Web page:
The Department next contends that the evidence supporting subpart (O), the omitted ground, is not only legally sufficient but also conclusive, an argument the Vasquez line of authority did not consider. This argument does not ask the appellate court to imply a fact finding; rather, it suggests that no facts were at issue. The Department's argument thus presents a question of law, that is, whether the Department conclusively established subpart (O) as a basis for terminating the father's parental rights in the trial court.
Subpart (O) provides for termination of the parent-child relationship if by clear and convincing evidence the parent has:
(O) failed to comply with the provisions of a court order that specifically established the actions necessary for the parent to obtain the return of the child who has been in the permanent or temporary managing conservatorship of the Department of Family and Protective Services for not less than nine months as a result of the child's removal from the parent under Chapter 262 for the abuse or neglect of the child[.]
Tex. Fam.Code § 161.001(1)(O). The Department maintains that the record conclusively establishes that (1) the children were in the Department's custody for more than nine months as the result of an order under Chapter 262 for the children's abuse or neglect, (2) the trial court ordered the father to complete all services in the family service plan and the father understood what actions were required for reunification with his children, and (3) the father failed to comply with material parts of the order.
The Department points out that the trial court, without objection, took judicial notice of its order granting the Department temporary managing conservatorship of the children, which included findings concerning the physical health and safety risks to the children. The caseworker's affidavit supporting the children's removal was also admitted without objection. That affidavit recited the parent's unfortunate history with child protective services, the parents' challenges in providing a stable home, and the maternal aunt's inability to meet the children's medical and physical needs without the parents' support. The Department submits that these documents together establish subpart (O)'s predicate that the Department's custody result from “the child's removal from the parent under Chapter 262 for the abuse or neglect of the child.”
Abuse and neglect are not defined in chapter 262. Nor does the chapter indicate any special or technical meaning for the terms. See Tex. Gov't Code § 311.011(b) (requiring words and phrases to be construed according to any acquired technical or particular meaning). When terms are not defined and no technical or particular meaning is apparent from the context, we apply the statute's words according to their common usage. City of Rockwall v. Hughes, 246 S.W.3d 621, 625 (Tex.2008). Thus, whether removal under the chapter was for abuse or neglect depends on the surrounding facts and circumstances and is generally determined on a case-by-case basis. For example, in one case a child was removed for neglect when the mother failed to return for the child after being released from police custody. In re A.A.A., 265 S.W.3d 507, 513–15 (Tex.App.-Houston [1st Dist.] 2008, pet. denied). In another case, a child was removed for neglect where the mother's living conditions were unstable, and the child had been left with a person who had health problems and could not provide adequate care. D.F. v. Tex. Dep't of Family & Protective Servs., 393 S.W.3d 821, 830–31 (Tex.App.-El Paso 2012, no pet.). Although not defined in chapter 262, the preceding chapter provides a nonexclusive list of acts or omissions constituting “abuse” and “neglect” when investigating reports of child abuse or neglect. Tex. Fam.Code §§ 261.001(1), (4). Recently, we acknowledged that the acts or omissions listed in chapter 261 might be used to inform the terms' use in other chapters. In re E.C.R., 402 S.W.3d at 248. Under chapter 261, “neglect” may include in part the failure “to seek, obtain, or follow through with medical care for a child.” Tex. Fam.Code § 261.001(4)(B)(ii).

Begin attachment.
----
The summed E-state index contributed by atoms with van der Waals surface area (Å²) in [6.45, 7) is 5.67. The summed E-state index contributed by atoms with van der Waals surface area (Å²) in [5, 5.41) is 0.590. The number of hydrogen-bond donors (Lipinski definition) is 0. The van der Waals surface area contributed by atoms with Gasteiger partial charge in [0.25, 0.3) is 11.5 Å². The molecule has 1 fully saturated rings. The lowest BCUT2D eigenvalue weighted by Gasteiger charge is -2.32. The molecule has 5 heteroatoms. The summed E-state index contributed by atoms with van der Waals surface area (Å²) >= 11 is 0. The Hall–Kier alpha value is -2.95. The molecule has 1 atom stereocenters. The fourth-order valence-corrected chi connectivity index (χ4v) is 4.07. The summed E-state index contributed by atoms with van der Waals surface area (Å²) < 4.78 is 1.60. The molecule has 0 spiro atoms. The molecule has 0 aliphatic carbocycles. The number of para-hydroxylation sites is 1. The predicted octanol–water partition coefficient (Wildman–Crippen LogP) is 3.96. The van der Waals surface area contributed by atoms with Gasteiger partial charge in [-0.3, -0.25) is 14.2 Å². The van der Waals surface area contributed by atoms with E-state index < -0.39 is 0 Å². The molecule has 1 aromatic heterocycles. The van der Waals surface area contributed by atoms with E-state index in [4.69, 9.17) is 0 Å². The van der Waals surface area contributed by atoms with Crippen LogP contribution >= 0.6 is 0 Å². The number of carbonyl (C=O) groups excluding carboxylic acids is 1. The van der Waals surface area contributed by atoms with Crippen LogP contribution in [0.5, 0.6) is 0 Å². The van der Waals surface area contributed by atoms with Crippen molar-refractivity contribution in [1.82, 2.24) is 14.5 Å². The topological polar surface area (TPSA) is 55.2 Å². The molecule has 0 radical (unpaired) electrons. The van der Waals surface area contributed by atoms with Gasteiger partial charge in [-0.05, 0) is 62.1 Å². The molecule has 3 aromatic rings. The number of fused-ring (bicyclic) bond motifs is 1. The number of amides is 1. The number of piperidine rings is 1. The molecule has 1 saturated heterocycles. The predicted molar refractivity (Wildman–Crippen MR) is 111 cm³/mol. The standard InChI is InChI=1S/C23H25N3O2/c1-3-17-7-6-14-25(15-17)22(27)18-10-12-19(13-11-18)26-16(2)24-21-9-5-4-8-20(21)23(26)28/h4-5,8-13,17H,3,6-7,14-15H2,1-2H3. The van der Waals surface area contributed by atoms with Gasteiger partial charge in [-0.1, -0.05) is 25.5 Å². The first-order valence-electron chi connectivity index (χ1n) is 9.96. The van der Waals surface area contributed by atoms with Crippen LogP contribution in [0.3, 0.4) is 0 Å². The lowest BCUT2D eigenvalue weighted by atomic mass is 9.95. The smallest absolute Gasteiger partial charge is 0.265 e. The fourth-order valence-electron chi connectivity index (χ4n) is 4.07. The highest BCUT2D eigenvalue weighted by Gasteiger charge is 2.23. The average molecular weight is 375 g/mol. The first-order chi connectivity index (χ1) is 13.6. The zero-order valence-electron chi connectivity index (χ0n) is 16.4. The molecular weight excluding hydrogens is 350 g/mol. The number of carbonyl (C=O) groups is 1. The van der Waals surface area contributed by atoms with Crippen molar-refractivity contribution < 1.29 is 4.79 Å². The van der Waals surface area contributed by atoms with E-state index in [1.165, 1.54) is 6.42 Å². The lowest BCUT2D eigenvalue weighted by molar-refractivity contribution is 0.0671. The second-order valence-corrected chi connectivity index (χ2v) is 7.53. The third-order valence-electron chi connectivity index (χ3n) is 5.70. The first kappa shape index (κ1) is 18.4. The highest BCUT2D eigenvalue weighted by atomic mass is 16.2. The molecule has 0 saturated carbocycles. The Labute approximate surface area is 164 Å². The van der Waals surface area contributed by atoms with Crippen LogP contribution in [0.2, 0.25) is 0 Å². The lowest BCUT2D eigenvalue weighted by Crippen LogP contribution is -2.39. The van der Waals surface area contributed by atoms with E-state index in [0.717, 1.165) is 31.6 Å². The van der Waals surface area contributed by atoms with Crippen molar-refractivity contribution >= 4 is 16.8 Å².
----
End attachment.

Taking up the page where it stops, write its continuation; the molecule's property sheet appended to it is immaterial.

The caseworker averred that the children's removal under chapter 262 was because of medical neglect and neglectful supervision. At the time of their removal, the mother was in jail on a probation violation, the father was out of jail but missing, and the caretaker was struggling to care for the children because of the parents' failure to provide meaningful financial or medical support. Previous referrals to the Department indicated that this lack of support had prevented the children from obtaining medical care for past illnesses and from obtaining their required immunizations. When the Department obtained custody, the children had scabies, and one child had an injury to her ankle.